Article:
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Background: Distal bicep tendon tears are a relatively uncommon injury, affecting 1.2/ 100,000 persons per year; they can also cause substantial loss in supination and flexion strength. The most common treatment is a double incision distal bicep tendon repair, which involves surgical reinsertion of the bicep tendon onto the radial tuberosity. Following surgery, physicians have traditionally recommended the patient undergo 5-12 weeks of formal outpatient physical therapy. This can be a significant cost and time burden to the patient. Therefore, some physicians have instead opted for home physical therapy, in which the patient is given instructions on exercises to complete at home and is followed up with periodically. There is currently a lack of evidence regarding any added benefit of formal physical therapy following distal bicep tendon repairs. Therefore, the goal of our study is to assess how home therapy compares with formal physical therapy in post-operative management of two-incision distal biceps tendon repair.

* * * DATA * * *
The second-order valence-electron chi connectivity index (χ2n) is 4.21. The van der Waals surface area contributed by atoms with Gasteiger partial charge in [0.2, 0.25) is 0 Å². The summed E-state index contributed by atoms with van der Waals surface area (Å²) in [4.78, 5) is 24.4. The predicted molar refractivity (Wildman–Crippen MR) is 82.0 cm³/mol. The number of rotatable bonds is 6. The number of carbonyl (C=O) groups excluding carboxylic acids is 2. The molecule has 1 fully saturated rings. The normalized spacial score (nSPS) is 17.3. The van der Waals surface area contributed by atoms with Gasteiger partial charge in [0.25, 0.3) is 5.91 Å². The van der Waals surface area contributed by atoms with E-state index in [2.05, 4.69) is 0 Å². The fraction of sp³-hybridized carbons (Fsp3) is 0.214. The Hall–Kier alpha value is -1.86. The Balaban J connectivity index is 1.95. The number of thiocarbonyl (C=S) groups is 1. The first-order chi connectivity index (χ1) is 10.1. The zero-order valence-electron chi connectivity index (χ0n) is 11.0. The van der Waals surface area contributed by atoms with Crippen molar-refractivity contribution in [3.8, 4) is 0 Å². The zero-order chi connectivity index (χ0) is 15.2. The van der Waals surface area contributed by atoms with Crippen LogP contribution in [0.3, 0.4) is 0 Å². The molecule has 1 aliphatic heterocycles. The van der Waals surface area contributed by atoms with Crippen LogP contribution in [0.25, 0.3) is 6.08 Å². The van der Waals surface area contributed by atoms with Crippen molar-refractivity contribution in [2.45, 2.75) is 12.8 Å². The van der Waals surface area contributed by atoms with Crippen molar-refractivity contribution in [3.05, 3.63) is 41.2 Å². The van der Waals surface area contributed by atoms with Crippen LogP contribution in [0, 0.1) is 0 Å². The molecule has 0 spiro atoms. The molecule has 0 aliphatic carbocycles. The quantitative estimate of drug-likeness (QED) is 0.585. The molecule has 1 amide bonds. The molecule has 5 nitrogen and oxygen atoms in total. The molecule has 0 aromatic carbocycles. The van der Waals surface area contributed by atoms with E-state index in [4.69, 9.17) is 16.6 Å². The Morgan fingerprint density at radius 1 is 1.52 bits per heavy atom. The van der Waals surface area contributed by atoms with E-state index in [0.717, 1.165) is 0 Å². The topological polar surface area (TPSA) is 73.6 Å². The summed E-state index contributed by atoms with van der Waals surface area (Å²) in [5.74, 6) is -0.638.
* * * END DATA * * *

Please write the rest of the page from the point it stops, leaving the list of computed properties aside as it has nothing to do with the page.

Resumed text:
Methods: We achieve this through a retrospective chart review of 366 Rothman double incision bicep tendon repair patients who received either formal or home therapy post-operatively. We will compare them on the basis of complication rate, graft status, reoperation status, and range of motion.

Results: Results are pending, but we hypothesize that post-operative management by home therapy is similar to that by formal outpatient physical therapy in outcomes and rate of complications.

Discussion: This finding could result in significant decrease in cost and increase in satisfaction for patients recovering from bicep tendon repair surgery.